Pill garlec and cast it in a pot with water and oile. and seeþ it, do þerto safroun, salt, and powdour fort and dresse it forth hool. The Forme of Cury 77.
Peel garlic and cast it in a pot with water and oil and seethe it, do thereto saffron, salt, and powder forte and dress it forth whole.
The text of the original recipe comes from Curye on Inglysch, edited by Constance Hieatt and Sharon Butler.
Garlic as a side dish! Foods such as garlic were regarded primarily as peasant food, however the presence of oil (presumably olive oil), saffron and the spice mixture powder fort makes this super luxurious garlic. You might be concerned about eating whole garlic, however boiling the garlic removes the enzymes that give it the sharp taste and cause the garlic breath. It becomes very soft and quite sweet.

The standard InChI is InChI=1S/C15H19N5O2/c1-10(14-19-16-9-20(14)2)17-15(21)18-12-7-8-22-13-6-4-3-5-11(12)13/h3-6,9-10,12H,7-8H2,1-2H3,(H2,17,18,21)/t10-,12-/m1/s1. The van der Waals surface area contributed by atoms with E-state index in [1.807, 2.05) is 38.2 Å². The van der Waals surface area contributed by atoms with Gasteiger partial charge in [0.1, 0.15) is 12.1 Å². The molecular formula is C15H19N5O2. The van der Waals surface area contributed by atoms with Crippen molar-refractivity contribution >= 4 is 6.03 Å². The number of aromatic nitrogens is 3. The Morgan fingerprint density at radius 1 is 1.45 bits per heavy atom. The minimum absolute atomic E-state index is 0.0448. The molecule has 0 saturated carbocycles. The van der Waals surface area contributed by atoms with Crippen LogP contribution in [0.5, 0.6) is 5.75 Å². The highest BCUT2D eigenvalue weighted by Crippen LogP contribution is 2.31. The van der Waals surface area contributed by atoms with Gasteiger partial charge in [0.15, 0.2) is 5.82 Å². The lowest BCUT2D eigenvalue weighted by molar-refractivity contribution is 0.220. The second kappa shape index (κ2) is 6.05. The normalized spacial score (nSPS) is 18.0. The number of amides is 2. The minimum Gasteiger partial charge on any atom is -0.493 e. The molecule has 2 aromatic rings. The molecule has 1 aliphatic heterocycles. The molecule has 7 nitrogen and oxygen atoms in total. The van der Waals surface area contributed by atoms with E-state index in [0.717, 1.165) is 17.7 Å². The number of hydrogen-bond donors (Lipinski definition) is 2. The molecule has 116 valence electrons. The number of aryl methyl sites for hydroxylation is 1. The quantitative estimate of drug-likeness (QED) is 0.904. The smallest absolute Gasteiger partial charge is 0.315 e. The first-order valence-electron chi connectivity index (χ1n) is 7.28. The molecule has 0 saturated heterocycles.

|2 whole garlic bulbs||1/2 tsp ground black pepper|
|1 cup water||1/4 tsp ground cloves|
|15 mL olive oil||1/4 tsp ground saffron|
|1/2 tsp salt|
- Break apart the garlic bulbs into individual cloves, and peel them.
- Put the garlic, oil and water into a pot, and bring to the boil. Cook the garlic until it is soft, around 10 minutes.
- Strain the garlic, arrange on a platter and sprinkle over the spices and salt.
- Serve warm.
- “Powder fort” is a spice mix that translates to “strong powder.” Hieatt and Butler suggest pepper and cloves (Hieatt and Butler, 1985, 208-209).
- To make this more luxurious, you could use chicken stock to cook the garlic. I suspect the original recipe specifies water to make this recipe suitable for fish days.
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Hieatt, Constance and Butler, Sharon (1985). Curye on Inglysch.